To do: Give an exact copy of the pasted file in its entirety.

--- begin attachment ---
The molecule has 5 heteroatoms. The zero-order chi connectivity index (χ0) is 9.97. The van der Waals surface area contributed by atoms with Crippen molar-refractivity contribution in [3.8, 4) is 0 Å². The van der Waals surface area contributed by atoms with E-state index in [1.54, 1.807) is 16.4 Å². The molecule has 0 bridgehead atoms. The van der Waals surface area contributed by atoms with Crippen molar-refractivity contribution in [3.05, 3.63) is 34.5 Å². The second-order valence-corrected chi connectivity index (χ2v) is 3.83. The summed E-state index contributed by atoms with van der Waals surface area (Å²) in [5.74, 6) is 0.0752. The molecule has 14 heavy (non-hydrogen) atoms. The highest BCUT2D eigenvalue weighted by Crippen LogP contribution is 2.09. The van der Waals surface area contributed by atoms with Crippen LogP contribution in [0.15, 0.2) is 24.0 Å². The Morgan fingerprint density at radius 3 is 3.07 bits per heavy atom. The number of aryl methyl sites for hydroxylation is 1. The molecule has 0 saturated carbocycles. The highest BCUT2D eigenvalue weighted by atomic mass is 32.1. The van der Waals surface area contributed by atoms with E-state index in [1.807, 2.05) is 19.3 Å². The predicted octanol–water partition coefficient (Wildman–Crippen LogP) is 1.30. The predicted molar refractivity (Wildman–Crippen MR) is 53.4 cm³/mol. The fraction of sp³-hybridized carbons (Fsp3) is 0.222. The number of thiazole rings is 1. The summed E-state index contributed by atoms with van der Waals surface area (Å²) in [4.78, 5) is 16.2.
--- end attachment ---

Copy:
The molecule has 5 heteroatoms. The zero-order chi connectivity index (χ0) is 9.97. The van der Waals surface area contributed by atoms with Crippen molar-refractivity contribution in [3.8, 4) is 0 Å². The van der Waals surface area contributed by atoms with E-state index in [1.54, 1.807) is 16.4 Å². The molecule has 0 bridgehead atoms. The van der Waals surface area contributed by atoms with Crippen molar-refractivity contribution in [3.05, 3.63) is 34.5 Å². The second-order valence-corrected chi connectivity index (χ2v) is 3.83. The summed E-state index contributed by atoms with van der Waals surface area (Å²) in [5.74, 6) is 0.0752. The molecule has 14 heavy (non-hydrogen) atoms. The highest BCUT2D eigenvalue weighted by Crippen LogP contribution is 2.09. The van der Waals surface area contributed by atoms with Crippen LogP contribution in [0.15, 0.2) is 24.0 Å². The Morgan fingerprint density at radius 3 is 3.07 bits per heavy atom. The number of aryl methyl sites for hydroxylation is 1. The molecule has 0 saturated carbocycles. The highest BCUT2D eigenvalue weighted by atomic mass is 32.1. The van der Waals surface area contributed by atoms with E-state index in [1.807, 2.05) is 19.3 Å². The predicted octanol–water partition coefficient (Wildman–Crippen LogP) is 1.30. The predicted molar refractivity (Wildman–Crippen MR) is 53.4 cm³/mol. The fraction of sp³-hybridized carbons (Fsp3) is 0.222. The number of thiazole rings is 1. The summed E-state index contributed by atoms with van der Waals surface area (Å²) in [4.78, 5) is 16.2.